Ruined The pillars of Herculaneum

On every stag do I’ve ever been on, pretty much everyone gets way too pissed on the day they spend travelling to the actual destination such that the first/only full day is a lighter-weight affair than weeks or months of planning would have you think. When I woke up on Friday morning in Naples I feared I’d done similar; not that it was meant to be a day of excessive boozing, quite the opposite – I worried that I felt too rough to enjoy a full day out and about in Naples and vicinity.

Mercifully the champagne-fog lifted pretty quickly and whatever cobwebs were left behind got thoroughly blasted away by our hotel room’s fantastic shower. I do love a good hotel room shower and this is one of the best; it has three modes (hand held, ceiling, or horizontal jets), it’s easy to find the perfect temperature, and the water pressure goes all the way up to “invigoratingly punishing”. And in-keeping with the hotel’s general oddness, the supplied toiletries include bath salts. There is no bath.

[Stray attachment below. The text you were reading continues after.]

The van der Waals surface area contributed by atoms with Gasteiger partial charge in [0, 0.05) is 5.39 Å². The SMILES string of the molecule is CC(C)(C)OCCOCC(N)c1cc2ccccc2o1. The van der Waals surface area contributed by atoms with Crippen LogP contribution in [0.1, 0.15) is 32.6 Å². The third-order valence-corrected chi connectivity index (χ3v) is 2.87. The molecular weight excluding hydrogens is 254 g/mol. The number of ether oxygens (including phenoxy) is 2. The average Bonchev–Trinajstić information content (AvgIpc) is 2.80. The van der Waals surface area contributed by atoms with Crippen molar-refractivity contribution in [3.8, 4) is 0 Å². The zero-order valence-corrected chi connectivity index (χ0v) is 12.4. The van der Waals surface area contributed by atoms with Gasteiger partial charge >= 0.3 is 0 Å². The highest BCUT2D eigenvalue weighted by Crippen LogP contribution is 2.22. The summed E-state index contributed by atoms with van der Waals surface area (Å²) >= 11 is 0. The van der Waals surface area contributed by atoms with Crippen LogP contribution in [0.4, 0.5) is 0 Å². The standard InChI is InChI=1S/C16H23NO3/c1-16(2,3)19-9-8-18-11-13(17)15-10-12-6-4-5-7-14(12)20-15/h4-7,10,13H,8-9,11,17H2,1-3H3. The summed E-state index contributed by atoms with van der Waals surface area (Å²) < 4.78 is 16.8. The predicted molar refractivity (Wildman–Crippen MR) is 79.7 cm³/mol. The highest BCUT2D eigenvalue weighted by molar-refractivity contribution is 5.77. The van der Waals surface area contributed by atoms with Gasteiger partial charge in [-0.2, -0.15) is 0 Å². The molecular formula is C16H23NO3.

While Helen showers I take a peek outside, leaning over the Juliet balcony. Yes, I learnt the proper name for this style of balcony courtesy of a WhatsApp message smartening me up (hat-tip: Alex).

It’s noisy and echo-y and lots of people are walking around and cafes are open and etc. It feels warm and looks sunny. We head out, down the spiral staircase because the lift requires a €0,10 coin to operate at certain times of day and we don’t have one. This gives us the chance to notice that as well as hotel rooms, this huge building also houses loads of offices too. It’s a pretty stunning building.

I would prefer to use the lift because old school lifts with manual doors and stuff are ace, and spiral staircases are horrible. Helen is of the opposite opinion, but appreciates how it looks especially because it gives her a chance to flex her new camera. Yeah, about that, many of the pictures in this and subsequent diary entries will be pictures Helen took.